Regulation A+, the Holy Grail for Startups! Or, is it?

Get your business plan together, hire the right firm to prepare your PPM, and go out and do some accredited investor crowdfunding right now. Save Regulation A+ for when you’ve grown big enough to be able to afford it.

Regulation A+, the Holy Grail for Startups!  

Or, is it?

Over the past few months you may have heard some chatter about Regulation A+ and how it changes everything when it comes to crowdfunding for startups. Not surprising. In fact, Regulation A+ only went into effect just recently on June 19, 2015.

If you don’t already know, Regulation A+ is actually an amendment to the former Regulation A of the U.S. federal securities laws. This amendment comes under the JOBS Act, which was signed into law in 2012 to expand and ease methods for raising capital, and relax the regulatory burden on smaller companies.

The former Regulation A allowed companies to sell stock publicly in offerings of up to $5 million— a sort of “mini-public offering.” The main problem with former Regulation A was that, although businesses could avoid registration with the SEC, there was no state pre-emption, so they still had to register at the state level. Considering the relatively small offering size limit, this regulation was not very popular and was not widely used.

The JOBS Act came to the rescue! Title IV of the JOBS Act, Small Company Capital Formation, directed the SEC to amend Regulation A under the Securities Act of 1933 (the “Securities Act”) so that it would exempt from Securities Act registration certain offerings of up to $50 million. The SEC adopted final rules and forms implementing this directive by amending Regulation A (SEC Release No. 33-9741 (adopting release)). These final rules and forms became effective on June 19, 2015.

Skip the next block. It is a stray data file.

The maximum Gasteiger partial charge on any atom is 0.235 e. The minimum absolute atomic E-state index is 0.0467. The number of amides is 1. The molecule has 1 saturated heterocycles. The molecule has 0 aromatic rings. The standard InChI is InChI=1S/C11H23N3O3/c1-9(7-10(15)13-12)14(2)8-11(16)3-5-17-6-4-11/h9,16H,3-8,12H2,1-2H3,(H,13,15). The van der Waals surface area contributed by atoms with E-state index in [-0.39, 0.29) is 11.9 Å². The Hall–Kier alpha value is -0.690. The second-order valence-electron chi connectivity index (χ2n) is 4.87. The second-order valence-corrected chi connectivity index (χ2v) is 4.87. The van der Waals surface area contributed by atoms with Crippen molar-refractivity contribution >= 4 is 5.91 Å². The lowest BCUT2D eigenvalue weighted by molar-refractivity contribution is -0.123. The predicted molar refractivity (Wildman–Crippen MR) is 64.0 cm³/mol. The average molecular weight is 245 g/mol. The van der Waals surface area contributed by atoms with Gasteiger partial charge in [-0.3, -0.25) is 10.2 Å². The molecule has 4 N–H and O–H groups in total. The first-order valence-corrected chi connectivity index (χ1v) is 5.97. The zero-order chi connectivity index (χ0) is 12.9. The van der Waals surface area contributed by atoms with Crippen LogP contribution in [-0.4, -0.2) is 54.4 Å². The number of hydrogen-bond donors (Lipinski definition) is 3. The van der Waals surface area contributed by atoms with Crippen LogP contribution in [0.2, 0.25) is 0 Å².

The Primary Elements of Regulation A+

Two Tiers

There are two tiers of offerings under Regulation A+, and both allow you to raise money from accredited and unaccredited investors.

  •  Tier 1 allows for offerings up to $20 million in a 12-month period.
  •  Tier 2 allows for offerings up to $50 million in a 12-month period.

 Accredited and Unaccredited Investors

  • Under Tier 1, there are no limits on how much an accredited or unaccredited investor can invest up to the $20 million threshold.
  • Under Tier 2, there is an investment limit for unaccredited investors. The investment limit is equal to 10% of the greater of: annual income or net worth (for individuals); or annual revenue or net assets (for LLCs or corporations).

 Ongoing Reporting Requirements

  • Under Tier 1, there are minimal ongoing reporting requirements, which include an exit report on Form 1-Z when the offering is completed or otherwise terminated.
  • Under Tier 2, companies have continuous disclosure obligations analogous to those of a public company, including annual reports on Form 1-K, semiannual reports on Form 1-SA, and current reports (interim material changes) on Form 1-U. The financial statements in the annual report must be audited.

State Pre-emption

  • Under Tier 1, there is no state pre-emption, which means that companies will still be required to register at the state level. This can be a challenging, costly, and lengthy process in and of itself.
  • Under Tier 2, there is state pre-emption, so there is no need for registrations at the state level.

 The Filing Process

Under both Tier 1 and Tier 2, the company must file an offering statement with the SEC on Form 1-A. Included with that Form 1-A, is an offering circular, similar to a PPM (private placement memorandum), which must also be filed with the SEC. The offering circular must be shared with prospective investors before they can invest, again much like a PPM.

It is important to note that the Form 1-A is subject to an SEC review and comment process that is similar in many ways to a registration with the SEC. Ultimately, the Form 1-A must be approved and qualified by the SEC before the company can actually raise any capital.